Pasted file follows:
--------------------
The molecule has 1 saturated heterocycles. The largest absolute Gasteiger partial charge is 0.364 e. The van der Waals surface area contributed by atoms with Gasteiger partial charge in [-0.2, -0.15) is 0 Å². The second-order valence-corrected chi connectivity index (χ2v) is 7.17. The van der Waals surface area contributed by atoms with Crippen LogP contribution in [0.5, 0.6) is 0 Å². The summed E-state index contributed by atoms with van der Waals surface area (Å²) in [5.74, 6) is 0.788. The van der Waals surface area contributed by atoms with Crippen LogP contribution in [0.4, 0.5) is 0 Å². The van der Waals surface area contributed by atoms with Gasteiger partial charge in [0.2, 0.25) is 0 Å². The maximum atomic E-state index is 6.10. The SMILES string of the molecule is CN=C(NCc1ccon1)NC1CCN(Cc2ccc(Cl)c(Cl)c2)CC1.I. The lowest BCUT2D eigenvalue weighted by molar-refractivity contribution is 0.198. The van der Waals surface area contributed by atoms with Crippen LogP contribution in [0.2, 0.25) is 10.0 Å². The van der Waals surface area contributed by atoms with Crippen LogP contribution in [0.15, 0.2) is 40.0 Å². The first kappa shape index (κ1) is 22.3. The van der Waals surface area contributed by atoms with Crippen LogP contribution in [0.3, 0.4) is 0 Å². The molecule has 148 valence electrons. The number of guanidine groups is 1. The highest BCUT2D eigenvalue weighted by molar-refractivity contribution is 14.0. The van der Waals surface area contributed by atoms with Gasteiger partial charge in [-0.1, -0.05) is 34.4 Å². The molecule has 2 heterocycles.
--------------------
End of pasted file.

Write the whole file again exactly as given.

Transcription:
The molecule has 1 saturated heterocycles. The largest absolute Gasteiger partial charge is 0.364 e. The van der Waals surface area contributed by atoms with Gasteiger partial charge in [-0.2, -0.15) is 0 Å². The second-order valence-corrected chi connectivity index (χ2v) is 7.17. The van der Waals surface area contributed by atoms with Crippen LogP contribution in [0.5, 0.6) is 0 Å². The summed E-state index contributed by atoms with van der Waals surface area (Å²) in [5.74, 6) is 0.788. The van der Waals surface area contributed by atoms with Crippen LogP contribution in [0.4, 0.5) is 0 Å². The van der Waals surface area contributed by atoms with Gasteiger partial charge in [0.2, 0.25) is 0 Å². The maximum atomic E-state index is 6.10. The SMILES string of the molecule is CN=C(NCc1ccon1)NC1CCN(Cc2ccc(Cl)c(Cl)c2)CC1.I. The lowest BCUT2D eigenvalue weighted by molar-refractivity contribution is 0.198. The van der Waals surface area contributed by atoms with Crippen LogP contribution in [0.2, 0.25) is 10.0 Å². The van der Waals surface area contributed by atoms with Crippen LogP contribution in [0.15, 0.2) is 40.0 Å². The first kappa shape index (κ1) is 22.3. The van der Waals surface area contributed by atoms with Crippen LogP contribution in [0.3, 0.4) is 0 Å². The molecule has 148 valence electrons. The number of guanidine groups is 1. The highest BCUT2D eigenvalue weighted by molar-refractivity contribution is 14.0. The van der Waals surface area contributed by atoms with Gasteiger partial charge in [-0.1, -0.05) is 34.4 Å². The molecule has 2 heterocycles.